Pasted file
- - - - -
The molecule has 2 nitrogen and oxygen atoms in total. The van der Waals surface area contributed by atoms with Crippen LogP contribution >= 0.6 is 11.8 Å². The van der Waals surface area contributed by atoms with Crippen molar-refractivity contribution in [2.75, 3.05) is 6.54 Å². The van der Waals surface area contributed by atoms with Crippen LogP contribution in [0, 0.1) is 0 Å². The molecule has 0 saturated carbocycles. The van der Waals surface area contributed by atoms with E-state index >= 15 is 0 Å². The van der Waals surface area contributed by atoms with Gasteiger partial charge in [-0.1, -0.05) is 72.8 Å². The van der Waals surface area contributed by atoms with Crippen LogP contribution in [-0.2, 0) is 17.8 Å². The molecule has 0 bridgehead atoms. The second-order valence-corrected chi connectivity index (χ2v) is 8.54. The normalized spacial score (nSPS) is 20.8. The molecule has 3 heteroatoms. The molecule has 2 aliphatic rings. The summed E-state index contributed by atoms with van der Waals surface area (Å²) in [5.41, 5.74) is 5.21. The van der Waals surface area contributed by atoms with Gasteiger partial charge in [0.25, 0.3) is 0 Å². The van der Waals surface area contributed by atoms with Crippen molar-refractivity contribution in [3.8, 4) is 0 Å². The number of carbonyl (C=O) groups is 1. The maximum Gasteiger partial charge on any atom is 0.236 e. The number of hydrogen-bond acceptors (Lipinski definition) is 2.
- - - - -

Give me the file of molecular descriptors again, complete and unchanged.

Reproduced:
The molecule has 2 nitrogen and oxygen atoms in total. The van der Waals surface area contributed by atoms with Crippen LogP contribution >= 0.6 is 11.8 Å². The van der Waals surface area contributed by atoms with Crippen molar-refractivity contribution in [2.75, 3.05) is 6.54 Å². The van der Waals surface area contributed by atoms with Crippen LogP contribution in [0, 0.1) is 0 Å². The molecule has 0 saturated carbocycles. The van der Waals surface area contributed by atoms with E-state index >= 15 is 0 Å². The van der Waals surface area contributed by atoms with Gasteiger partial charge in [-0.1, -0.05) is 72.8 Å². The van der Waals surface area contributed by atoms with Crippen LogP contribution in [-0.2, 0) is 17.8 Å². The molecule has 0 bridgehead atoms. The second-order valence-corrected chi connectivity index (χ2v) is 8.54. The normalized spacial score (nSPS) is 20.8. The molecule has 3 heteroatoms. The molecule has 2 aliphatic rings. The summed E-state index contributed by atoms with van der Waals surface area (Å²) in [5.41, 5.74) is 5.21. The van der Waals surface area contributed by atoms with Gasteiger partial charge in [0.25, 0.3) is 0 Å². The van der Waals surface area contributed by atoms with Crippen molar-refractivity contribution in [3.8, 4) is 0 Å². The number of carbonyl (C=O) groups is 1. The maximum Gasteiger partial charge on any atom is 0.236 e. The number of hydrogen-bond acceptors (Lipinski definition) is 2.